Deadly No-Knock Raid Sparks FBI Probe

  Deadly No-Knock Raid Sparks FBI Probe

Posted by FoM on December 16, 1999 at 13:53:53 PT
By Bruce Finley, Denver Post Int. Affairs Writer 
Source: Denver Post 

The FBI launched an investigation Wednesday into the death of a Mexican migrant shot repeatedly by Denver police in a no-knock raid. FBI agents will focus on possible criminal civilrights violations, said Christine DiBartolo, U.S. Justice Department spokeswoman in Washington.
Police Chief Tom Sanchez responded: "We're open to scrutiny."U.S. Attorney Tom Strickland formally requested an investigation Wednesday afternoon after conferring with Justice Department officials in Washington. Such requests require federal officials to follow up with a probe.Also Wednesday, Mexico's consul general, Carlos Barros, denounced the killing of 45year-old Ismael Mena, a father of nine, and the subsequent response of Denver police. Barros accused them of stonewalling grieving relatives and Mexican officials."There is a proper restitution that should be given to this family - not only economic restitution but moral restitution," Barros said.A fuller story is emerging about Mena, whose home was identified by Denver police as a suspected crack house in a Sept. 23 warrant secured by Officer Joe Bini.The man killed in a hail of gunfire on Sept. 29 was a skilled horseman from a small ranch who "was living for his family," his eldest son, Heriberto Mena, 21, a waiter in Los Angeles, said Wednesday in Denver.He said his father worked for most of his life around the western United States - field work, meatpacking, cleaning vehicles - to support his wife, five daughters and four sons.He sent money home to the family's small ranch, located north of San Julian in the state of Jalisco. He tried to visit every year and stayed as long as he could afford to. "His dream was to work with horses" and stay in Mexico - yet that wasn't economically possible."I believe that what has occured is an injustice, and I want to have this cleared up,'' said Heriberto Mena. Not only did his father deplore drugs, he knew little about guns, he said.Sanchez said Wednesday that "there's physical evidence'' Mena fired a gun "more than once" at SWAT officers when they stormed his apartment at 3738 High St. yelling "Policia!"'' Two officers fired their guns.Mena died crouched on the bedroom floor where he'd been sleeping. He worked the night shift at the Coca-Cola plant. Police found no crack and made no arrests.Mexican authorities said Mena was a legal resident. This was his first year in Colorado. In January, he'd driven to Denver from Idaho because he had relatives in the Fort Lupton area."He stayed with us for six months,'' said Carmen Mecillas, Mena's aunt. "He said he was coming to Denver to get a better job.''At first, he cleaned apartments for $5 an hour. He went to church, didn't smoke, refused beers when offered, Mecillas said. Then he moved to the apartment in Denver, a few doors away from an apartment where where police later found some crack.Heriberto's last contact with his father was a phone conversation. "He was asking about the family,'' he said.Mena's wife, Maria del Carmen, is unsure how to make ends meet without her husband. The burden now falls on Heriberto and his brother Jose in Los Angeles, where they earn $7 an hour, pay $300 a month for rent and figure they can raise $300 a month for the family.Denver Mayor Wellington Webb declined to comment on the FBI investigation.Sanchez said there are legitimate concerns about whether information in the affidavit was correct. "If somebody dropped the ball on this one, it's important that we find out," he said.District Attorney Bill Ritter passed supervision of a local investigation to Jefferson County District Attorney Dave Thomas, saying his office could be accused of a conflict of interest."Our office is involved as the prosecutor's office working with the FBI, reviewing the fruits of their investigation,'' said Strickland, the U.S. attorney.The FBI probe is separate from any state or local investigation, DiBartolo said.Mexican government officials requested federal intervention using diplomatic channels in Washington, Barros said.Most troubling were the changing stories he received from police, he said. Also, police refused to share information with Mexican officials, which he called a violation of international law.Attorney Roberto Maes is working the case for the family.He's focusing on the use of noknock warrants. Denver police obtain more than 200 a year.In the wake of Mena's death, Sanchez has required supervisors to approve all warrants.Yet "the family intends to assert its claims,'' Maes said. In this case of a Mexican migrant, he said, Denver's police process proved "deliberately indifferent to the value of human life.''Published: December 16, 1999Copyright 1999 The Denver PostRelated Article:No Knock Numbers Going Up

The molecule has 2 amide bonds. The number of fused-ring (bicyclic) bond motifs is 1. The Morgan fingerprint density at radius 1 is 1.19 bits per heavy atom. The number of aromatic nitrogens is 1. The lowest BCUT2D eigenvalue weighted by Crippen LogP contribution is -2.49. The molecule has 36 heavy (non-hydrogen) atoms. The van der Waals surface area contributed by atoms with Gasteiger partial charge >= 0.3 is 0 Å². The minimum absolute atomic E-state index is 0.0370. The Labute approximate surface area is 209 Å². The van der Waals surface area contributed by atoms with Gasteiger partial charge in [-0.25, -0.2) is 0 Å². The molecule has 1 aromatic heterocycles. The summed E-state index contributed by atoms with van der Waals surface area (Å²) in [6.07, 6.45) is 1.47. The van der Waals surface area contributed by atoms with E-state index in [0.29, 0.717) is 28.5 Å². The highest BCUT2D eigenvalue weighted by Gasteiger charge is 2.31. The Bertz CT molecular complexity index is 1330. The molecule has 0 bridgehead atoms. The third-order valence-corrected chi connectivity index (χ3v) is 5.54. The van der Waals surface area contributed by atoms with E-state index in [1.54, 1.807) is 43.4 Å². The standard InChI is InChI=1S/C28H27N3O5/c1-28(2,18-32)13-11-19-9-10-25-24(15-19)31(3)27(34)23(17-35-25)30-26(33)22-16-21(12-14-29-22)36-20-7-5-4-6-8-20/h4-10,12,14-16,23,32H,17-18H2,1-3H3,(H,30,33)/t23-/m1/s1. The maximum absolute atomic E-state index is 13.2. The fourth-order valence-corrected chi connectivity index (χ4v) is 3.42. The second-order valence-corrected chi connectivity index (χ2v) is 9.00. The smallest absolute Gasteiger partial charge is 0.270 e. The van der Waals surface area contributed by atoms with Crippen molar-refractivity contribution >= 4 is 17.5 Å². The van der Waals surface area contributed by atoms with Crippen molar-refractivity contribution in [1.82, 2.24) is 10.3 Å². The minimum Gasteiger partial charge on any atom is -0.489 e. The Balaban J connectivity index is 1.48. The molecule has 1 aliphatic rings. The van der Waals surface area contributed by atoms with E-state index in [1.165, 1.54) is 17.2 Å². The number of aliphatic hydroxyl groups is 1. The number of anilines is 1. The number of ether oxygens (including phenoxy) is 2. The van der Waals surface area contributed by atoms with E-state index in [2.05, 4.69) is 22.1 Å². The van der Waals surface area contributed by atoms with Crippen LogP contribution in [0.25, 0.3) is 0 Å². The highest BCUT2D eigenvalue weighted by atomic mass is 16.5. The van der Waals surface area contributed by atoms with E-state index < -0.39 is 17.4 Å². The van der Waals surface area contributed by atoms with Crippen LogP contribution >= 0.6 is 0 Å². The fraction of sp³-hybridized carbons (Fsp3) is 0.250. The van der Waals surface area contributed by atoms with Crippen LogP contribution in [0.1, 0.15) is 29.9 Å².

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Comment #1 posted by kaptinemo on December 16, 1999 at 16:02:22 PT

Trust the FBI? After Waco?

This is like putting Dracula in charge of the blood bank. The FBI has the blood of innocent children on its' hands. It is hardly in any position to be 'objective' about a murder investigation.
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